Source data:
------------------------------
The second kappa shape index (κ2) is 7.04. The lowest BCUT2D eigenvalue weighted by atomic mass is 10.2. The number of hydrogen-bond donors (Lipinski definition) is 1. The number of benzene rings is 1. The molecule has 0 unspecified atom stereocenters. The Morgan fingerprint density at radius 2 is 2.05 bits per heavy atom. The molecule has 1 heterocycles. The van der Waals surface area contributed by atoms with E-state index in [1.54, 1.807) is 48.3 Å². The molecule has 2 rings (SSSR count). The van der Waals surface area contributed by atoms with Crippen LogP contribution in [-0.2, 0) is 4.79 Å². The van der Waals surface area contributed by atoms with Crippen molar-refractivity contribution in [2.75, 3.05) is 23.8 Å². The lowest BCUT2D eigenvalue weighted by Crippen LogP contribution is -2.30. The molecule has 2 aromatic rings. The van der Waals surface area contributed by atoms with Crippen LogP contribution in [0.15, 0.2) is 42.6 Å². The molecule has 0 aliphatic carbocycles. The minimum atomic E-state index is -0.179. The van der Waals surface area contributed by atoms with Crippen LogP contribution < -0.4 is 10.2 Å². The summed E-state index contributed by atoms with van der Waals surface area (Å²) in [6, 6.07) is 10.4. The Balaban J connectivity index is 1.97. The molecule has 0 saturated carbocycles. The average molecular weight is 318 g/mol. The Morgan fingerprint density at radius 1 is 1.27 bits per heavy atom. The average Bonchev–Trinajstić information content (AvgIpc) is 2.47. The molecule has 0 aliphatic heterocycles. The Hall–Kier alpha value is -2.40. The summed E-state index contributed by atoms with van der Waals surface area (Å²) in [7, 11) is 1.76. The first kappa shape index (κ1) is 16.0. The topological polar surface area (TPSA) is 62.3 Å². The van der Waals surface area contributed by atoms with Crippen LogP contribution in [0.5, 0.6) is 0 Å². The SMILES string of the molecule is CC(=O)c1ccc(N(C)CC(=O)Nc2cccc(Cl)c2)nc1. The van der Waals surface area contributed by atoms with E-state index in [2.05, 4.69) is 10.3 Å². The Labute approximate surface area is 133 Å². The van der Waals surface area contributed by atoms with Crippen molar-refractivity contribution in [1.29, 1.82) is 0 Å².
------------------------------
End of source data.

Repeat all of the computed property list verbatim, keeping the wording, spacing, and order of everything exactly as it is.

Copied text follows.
The second kappa shape index (κ2) is 7.04. The lowest BCUT2D eigenvalue weighted by atomic mass is 10.2. The number of hydrogen-bond donors (Lipinski definition) is 1. The number of benzene rings is 1. The molecule has 0 unspecified atom stereocenters. The Morgan fingerprint density at radius 2 is 2.05 bits per heavy atom. The molecule has 1 heterocycles. The van der Waals surface area contributed by atoms with E-state index in [1.54, 1.807) is 48.3 Å². The molecule has 2 rings (SSSR count). The van der Waals surface area contributed by atoms with Crippen LogP contribution in [-0.2, 0) is 4.79 Å². The van der Waals surface area contributed by atoms with Crippen molar-refractivity contribution in [2.75, 3.05) is 23.8 Å². The lowest BCUT2D eigenvalue weighted by Crippen LogP contribution is -2.30. The molecule has 2 aromatic rings. The van der Waals surface area contributed by atoms with Crippen LogP contribution in [0.15, 0.2) is 42.6 Å². The molecule has 0 aliphatic carbocycles. The minimum atomic E-state index is -0.179. The van der Waals surface area contributed by atoms with Crippen LogP contribution < -0.4 is 10.2 Å². The summed E-state index contributed by atoms with van der Waals surface area (Å²) in [6, 6.07) is 10.4. The Balaban J connectivity index is 1.97. The molecule has 0 saturated carbocycles. The average molecular weight is 318 g/mol. The Morgan fingerprint density at radius 1 is 1.27 bits per heavy atom. The average Bonchev–Trinajstić information content (AvgIpc) is 2.47. The molecule has 0 aliphatic heterocycles. The Hall–Kier alpha value is -2.40. The summed E-state index contributed by atoms with van der Waals surface area (Å²) in [7, 11) is 1.76. The first kappa shape index (κ1) is 16.0. The topological polar surface area (TPSA) is 62.3 Å². The van der Waals surface area contributed by atoms with Crippen LogP contribution in [0.5, 0.6) is 0 Å². The SMILES string of the molecule is CC(=O)c1ccc(N(C)CC(=O)Nc2cccc(Cl)c2)nc1. The van der Waals surface area contributed by atoms with E-state index in [2.05, 4.69) is 10.3 Å². The Labute approximate surface area is 133 Å². The van der Waals surface area contributed by atoms with Crippen molar-refractivity contribution in [1.29, 1.82) is 0 Å².